I never had a good sense of direction. ( absolutely none). I always blamed this weakness that I had evidently developed during my young adulthood years on my City upbringing.
As a young person if I ever found myself a little bit lost I inevitably reverted to checking out the numbers located at front and rear of passing buses.
Buses as a rule have a set route and standing at a bus stop in a city it seemed a quite a natural progressing to develop a growing awareness and understanding that certain bus numbers stick rigidly to a particular route.
As a youth in the city and finding myself under a rising sun when my only known direction was an awareness that I was heading rapidly towards sobering up. I relied heavily on knowing that the “38 bus” went past my local library and headed up the hill toward, Past the Odeon Picture house, then did a U turn and did the reverse route.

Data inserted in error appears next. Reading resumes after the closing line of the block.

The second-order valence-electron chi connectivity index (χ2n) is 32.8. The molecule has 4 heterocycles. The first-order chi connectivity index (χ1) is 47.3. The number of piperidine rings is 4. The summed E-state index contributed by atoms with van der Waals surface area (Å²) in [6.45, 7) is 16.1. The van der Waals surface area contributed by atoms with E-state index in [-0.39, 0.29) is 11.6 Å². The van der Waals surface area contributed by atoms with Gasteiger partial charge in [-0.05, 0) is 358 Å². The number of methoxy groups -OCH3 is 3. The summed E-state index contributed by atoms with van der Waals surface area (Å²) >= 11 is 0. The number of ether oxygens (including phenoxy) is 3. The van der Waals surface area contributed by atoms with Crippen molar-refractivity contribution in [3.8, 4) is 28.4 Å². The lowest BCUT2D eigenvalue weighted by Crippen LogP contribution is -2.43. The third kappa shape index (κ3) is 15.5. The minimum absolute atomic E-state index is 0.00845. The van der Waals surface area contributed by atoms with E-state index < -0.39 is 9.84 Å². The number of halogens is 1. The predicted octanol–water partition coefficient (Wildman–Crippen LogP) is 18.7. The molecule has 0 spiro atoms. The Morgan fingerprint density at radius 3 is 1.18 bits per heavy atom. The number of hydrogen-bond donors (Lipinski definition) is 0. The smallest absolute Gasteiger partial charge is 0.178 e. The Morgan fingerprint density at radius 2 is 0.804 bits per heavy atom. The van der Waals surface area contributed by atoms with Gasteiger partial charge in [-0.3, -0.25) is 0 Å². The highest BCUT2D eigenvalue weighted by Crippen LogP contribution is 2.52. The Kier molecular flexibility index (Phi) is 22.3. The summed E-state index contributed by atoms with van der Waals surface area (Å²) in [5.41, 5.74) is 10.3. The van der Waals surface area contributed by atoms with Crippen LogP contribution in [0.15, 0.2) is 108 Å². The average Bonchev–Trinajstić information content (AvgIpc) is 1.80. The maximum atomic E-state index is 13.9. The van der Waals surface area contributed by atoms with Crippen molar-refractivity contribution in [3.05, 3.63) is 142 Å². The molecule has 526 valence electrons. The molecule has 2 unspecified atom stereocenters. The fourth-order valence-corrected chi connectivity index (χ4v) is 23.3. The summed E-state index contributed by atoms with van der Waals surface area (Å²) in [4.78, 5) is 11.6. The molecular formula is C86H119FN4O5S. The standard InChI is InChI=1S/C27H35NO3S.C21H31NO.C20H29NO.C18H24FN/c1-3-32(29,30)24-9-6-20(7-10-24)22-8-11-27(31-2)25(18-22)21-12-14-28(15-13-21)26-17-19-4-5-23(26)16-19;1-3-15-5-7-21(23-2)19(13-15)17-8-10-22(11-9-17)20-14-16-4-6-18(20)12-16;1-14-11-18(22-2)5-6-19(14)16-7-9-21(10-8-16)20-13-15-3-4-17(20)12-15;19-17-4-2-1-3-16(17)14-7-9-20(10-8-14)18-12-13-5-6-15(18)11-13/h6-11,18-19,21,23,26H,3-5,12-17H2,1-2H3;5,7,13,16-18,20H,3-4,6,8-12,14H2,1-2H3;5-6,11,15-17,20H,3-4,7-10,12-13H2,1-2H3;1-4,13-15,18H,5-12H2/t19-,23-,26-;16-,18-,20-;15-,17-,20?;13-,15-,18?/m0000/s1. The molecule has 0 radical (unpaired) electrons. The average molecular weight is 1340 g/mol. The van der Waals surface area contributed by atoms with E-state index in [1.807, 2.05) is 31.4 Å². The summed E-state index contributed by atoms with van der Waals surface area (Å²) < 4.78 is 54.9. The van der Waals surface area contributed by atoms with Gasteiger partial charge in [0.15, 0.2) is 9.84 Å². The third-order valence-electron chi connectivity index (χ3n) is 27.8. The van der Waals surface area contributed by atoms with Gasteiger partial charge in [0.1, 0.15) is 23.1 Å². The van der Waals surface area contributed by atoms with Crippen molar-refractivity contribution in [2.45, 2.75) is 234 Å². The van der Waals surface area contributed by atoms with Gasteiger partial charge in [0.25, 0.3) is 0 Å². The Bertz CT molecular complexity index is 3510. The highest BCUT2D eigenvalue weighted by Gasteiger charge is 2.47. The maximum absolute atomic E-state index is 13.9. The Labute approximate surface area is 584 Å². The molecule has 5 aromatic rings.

This meant that if I found myself looking at a 38 bus and also a 72 bus, I had a cross reference. The result being that if my wristwatch said 6.45 A.M. I had no problem navigating my way to work.
Emigrating to Australia I found some of Basic rules my father taught me. One of them being my ability to locate the North Star to be totally obsolete. On several occasions I found myself blankly looking at the night sky wondering what the hell had happened to “The Stars”. I will admit it, Southern skies to this day totally confuse me. . . I suspect that some things need to be learned young.
I write this note to excuse myself from an incident that happened when I was working in an outback pub. On one rainy day I received a phone call from a local resident checking the road conditions. “Was it Raining?” Asked the caller. “Yes,” I said. “what direction is it coming from”. “This totally stumped me. “It is coming from UP and its heading DOWN” I said.